1. How does it look to you in terms of how these suites compare to the JetBlue Mint suites? Is it the same manufacturer or suite type? The DL suites will also have memory foam. I know on the B6 suites the doors don’t go up that high maybe shoulder level or a bit less.

    It would also have been neat if DL placed these suites on the premium LAX/SFO/SEA east coast transcons similar to how JetBlue Mint is deployed on these routes.

    1. Similar product to what Mint offers (both are Vantage but DL’s is the XL version as a base so wider and a few other improvements). Some prefer the foam and hate the air pads of the Mint seat; I’m not sure I care.

      As for showing up on transcons, the 777s fly domestic occasionally today. It’ll be more like that than specifically for the transcons, I bet.

  2. Don’t really see the appeal of “doors” — normal c. 2016 business class if anything lacks human contact as it is, with the staggering of seats that allows flat beds at a density that works for the bean counters meaning you can rarely see more than a foot or an elbow of another passenger as it is. Interesting that when BA revamped their F class it was done in consultation with many of their biggest paying customers and there was no interest in more privacy, and I suspect BA fly more high value high profile premium pax than Delta, definitely more heads of state (I have personally seen a few presidents on BA jumbos out of JFK after a UN pow wow), mega stars (McCartney et al). “Delta One” is a good product but putting a few “doors” on it doesn’t enhance it at all, (except among cheapskates who won’t pay for true F class on SQ or EK).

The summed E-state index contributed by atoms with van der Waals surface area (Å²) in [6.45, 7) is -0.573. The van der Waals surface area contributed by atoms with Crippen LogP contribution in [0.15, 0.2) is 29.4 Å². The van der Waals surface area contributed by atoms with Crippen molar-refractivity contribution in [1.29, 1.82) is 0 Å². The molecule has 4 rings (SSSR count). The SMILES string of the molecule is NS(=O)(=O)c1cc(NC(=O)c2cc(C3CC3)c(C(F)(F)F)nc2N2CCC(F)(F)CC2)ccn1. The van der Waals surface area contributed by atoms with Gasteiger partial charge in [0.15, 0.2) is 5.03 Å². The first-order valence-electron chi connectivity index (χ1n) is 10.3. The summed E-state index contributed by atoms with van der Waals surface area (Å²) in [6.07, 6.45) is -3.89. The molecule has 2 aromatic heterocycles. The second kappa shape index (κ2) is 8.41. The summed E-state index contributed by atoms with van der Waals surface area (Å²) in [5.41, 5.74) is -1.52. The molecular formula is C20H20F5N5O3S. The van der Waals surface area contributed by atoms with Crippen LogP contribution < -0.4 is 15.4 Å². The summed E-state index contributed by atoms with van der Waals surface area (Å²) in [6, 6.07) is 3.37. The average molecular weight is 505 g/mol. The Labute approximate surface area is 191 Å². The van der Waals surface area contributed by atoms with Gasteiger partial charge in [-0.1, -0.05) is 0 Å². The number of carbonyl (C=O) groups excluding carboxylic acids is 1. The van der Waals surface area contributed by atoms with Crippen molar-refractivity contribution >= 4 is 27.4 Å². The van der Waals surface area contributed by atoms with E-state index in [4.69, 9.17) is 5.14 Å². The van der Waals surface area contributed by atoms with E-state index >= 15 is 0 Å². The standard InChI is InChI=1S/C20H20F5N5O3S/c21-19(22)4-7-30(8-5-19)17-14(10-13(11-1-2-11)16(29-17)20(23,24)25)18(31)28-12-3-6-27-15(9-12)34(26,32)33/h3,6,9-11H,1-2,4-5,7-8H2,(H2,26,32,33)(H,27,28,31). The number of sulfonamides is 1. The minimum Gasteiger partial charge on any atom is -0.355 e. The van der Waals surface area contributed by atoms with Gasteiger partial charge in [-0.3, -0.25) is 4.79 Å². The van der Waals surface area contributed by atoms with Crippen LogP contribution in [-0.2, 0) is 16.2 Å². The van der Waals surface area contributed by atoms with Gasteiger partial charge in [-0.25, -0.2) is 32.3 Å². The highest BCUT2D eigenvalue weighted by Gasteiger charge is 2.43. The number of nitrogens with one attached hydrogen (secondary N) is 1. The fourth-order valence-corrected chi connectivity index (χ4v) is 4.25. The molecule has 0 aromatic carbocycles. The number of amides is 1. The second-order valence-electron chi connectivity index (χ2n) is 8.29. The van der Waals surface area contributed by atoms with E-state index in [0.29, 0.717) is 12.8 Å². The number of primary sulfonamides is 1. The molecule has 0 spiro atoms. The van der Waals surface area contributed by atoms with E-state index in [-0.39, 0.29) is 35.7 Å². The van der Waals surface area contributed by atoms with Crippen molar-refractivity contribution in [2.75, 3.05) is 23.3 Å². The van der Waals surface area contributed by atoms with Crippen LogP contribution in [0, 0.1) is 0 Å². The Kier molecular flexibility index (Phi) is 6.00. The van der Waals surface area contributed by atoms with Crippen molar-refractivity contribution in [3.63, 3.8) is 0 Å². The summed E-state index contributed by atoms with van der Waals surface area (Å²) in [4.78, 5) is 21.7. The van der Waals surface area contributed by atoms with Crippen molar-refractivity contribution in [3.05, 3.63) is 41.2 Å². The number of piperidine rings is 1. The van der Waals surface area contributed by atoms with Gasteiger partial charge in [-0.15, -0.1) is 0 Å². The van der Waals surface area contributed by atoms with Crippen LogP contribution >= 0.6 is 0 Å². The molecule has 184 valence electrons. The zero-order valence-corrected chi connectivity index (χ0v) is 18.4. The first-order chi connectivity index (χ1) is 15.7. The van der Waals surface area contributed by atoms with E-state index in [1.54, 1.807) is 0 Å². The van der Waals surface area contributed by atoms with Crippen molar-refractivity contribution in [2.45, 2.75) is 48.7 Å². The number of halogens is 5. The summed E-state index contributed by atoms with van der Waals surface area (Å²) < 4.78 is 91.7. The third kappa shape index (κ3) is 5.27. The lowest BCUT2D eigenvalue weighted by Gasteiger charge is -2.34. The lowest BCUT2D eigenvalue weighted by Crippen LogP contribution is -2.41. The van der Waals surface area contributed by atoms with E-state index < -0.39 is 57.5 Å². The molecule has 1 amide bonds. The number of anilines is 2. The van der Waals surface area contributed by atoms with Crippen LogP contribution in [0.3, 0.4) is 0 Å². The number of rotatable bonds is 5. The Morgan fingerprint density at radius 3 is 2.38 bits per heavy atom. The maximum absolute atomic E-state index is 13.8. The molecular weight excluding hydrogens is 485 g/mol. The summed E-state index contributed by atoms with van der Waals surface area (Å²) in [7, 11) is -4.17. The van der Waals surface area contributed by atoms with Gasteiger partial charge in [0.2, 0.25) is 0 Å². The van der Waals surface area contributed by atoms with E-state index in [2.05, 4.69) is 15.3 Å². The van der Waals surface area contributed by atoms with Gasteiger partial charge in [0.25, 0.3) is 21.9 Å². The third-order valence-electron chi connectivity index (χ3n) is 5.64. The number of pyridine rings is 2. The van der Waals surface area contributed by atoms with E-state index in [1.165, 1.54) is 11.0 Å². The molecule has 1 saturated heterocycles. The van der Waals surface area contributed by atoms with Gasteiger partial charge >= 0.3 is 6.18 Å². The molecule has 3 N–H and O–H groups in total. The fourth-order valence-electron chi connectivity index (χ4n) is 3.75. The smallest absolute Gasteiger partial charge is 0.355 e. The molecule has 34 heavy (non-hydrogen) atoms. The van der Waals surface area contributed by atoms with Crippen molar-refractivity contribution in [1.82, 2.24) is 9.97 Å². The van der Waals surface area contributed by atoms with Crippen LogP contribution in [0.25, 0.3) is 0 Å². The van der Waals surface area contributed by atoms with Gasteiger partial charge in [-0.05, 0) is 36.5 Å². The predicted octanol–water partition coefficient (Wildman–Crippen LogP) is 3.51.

1. Huh? You think the new A350 J product is not an improvement over the herringbone tightness that exists today? You think people who don’t buy true F tickets for tens of thousands of dollars are cheapskates?

    2. David Huberman I don’t know if it’s an improvement or not — no one does — but if it is, these “doors” aren’t why; and if for some pax they are, it’s probably because it allows them to pretend they’re flying SQ Suites without paying the big bucks